Variously known as "Kar-Mi" and "Victorina", Joseph Hollingsworth was one of the hardest-working acts in vaudeville in the early years of the 20th century.
Constantly reinventing himself and his show, Hollingsworth changed his professional name a number of times over the years. Starting as "Joseph Hallworth", he found that name too plain for the spectacular show he promoted. He became "Joe van Victorina", then "Victorina", then "Prince Kar-Mi", and finally "Kar-Mi". Hollingsworth was thrifty, too- having spent a small fortune on a supply of beautiful lithographed posters advertising his "Victorina Troupe" show, he saw no reason to waste the supply when he changed his name to "Kar-Mi". He simply pasted the "Kar-Mi" name over "Victorina" on the posters, and he was ready to go!
A performer of many skills, he honed his show down to a fast-paced and breathtaking fifteen minutes of quick magic illusions, sword swallowing and sharpshooting tricks. His show was certainly memorable, with several signature tricks that he invented himself, including "Selma", an illusion that involved cremating and reviving his female assistant, and "Shooting a Cracker from a Man's Head", a sharpshooting trick.
If that wasn't enough, Hollingsworth also learned the art of tattooing. Between his shows, he would set up a temporary tattoo parlor, and earn extra money etching the skins of eager customers.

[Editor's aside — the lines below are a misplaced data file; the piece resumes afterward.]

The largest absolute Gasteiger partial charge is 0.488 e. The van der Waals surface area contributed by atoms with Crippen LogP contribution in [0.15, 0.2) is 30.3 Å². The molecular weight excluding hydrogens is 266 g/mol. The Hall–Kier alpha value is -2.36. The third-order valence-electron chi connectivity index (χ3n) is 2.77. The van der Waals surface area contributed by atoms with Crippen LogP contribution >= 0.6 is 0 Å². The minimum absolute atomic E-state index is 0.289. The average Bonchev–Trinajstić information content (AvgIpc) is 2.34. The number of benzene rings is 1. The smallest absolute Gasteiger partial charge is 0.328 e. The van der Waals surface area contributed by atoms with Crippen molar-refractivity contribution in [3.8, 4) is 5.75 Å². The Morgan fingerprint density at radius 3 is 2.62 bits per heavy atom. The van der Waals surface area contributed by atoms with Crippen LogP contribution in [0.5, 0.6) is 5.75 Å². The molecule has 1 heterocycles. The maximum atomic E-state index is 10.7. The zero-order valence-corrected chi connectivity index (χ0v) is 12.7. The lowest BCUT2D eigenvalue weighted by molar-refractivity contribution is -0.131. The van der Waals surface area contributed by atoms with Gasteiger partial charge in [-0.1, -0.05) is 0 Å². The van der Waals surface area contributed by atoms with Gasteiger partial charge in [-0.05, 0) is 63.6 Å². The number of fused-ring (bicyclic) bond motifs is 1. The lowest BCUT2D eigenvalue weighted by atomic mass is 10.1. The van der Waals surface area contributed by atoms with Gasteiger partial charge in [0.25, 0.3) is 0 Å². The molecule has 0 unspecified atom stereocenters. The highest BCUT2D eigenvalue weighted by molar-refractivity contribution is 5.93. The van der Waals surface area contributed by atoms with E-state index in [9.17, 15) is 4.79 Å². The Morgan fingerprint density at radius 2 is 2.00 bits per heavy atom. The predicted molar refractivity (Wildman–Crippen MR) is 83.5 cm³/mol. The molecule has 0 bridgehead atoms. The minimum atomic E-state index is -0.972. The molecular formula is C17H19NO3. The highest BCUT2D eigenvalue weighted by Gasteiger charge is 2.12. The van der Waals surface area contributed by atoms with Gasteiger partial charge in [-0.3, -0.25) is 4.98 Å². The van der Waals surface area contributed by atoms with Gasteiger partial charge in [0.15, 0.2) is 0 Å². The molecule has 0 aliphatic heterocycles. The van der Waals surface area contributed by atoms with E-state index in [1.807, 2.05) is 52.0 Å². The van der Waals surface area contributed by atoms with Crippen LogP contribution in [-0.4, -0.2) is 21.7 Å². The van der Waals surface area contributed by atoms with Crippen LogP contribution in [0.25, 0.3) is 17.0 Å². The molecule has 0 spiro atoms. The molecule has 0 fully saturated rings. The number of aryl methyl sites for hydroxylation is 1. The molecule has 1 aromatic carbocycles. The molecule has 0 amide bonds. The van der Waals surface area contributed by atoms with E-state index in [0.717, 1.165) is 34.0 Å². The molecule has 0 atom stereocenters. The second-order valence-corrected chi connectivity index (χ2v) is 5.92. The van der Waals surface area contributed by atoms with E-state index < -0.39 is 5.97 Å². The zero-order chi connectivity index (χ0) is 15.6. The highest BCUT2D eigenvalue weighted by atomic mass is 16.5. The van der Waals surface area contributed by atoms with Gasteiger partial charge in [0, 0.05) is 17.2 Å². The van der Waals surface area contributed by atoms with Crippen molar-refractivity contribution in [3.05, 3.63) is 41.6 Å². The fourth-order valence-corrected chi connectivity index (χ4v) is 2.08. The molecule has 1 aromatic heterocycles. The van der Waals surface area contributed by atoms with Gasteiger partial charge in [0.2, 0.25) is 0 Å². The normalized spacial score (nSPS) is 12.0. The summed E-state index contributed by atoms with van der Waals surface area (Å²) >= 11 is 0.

Because of his choice of names, and his reuse of his posters, there is some confusion about Hollingsworth and his career. "Victorina" is not the woman shown in the colorful "Victorina Troupe" poster. "Victorina" refers to Hollinsworth himself. Also, the "Selma" illusion was not named after his wife. "Selma" is the name of the illusion, a word Hollingsworth used because it sounded Far Eastern and mysterious. Finally, "Kar-Mi" and "Victorina" are the same person; some sources mistakenly report that "Kar-Mi" was a magician who stole "Victorina's" posters and simply pasted his own name on them.
Hollingsworth retired from vaudeville during the mid-1930s, when he was in his 60's. He lived a long life, passing away quietly at age 84.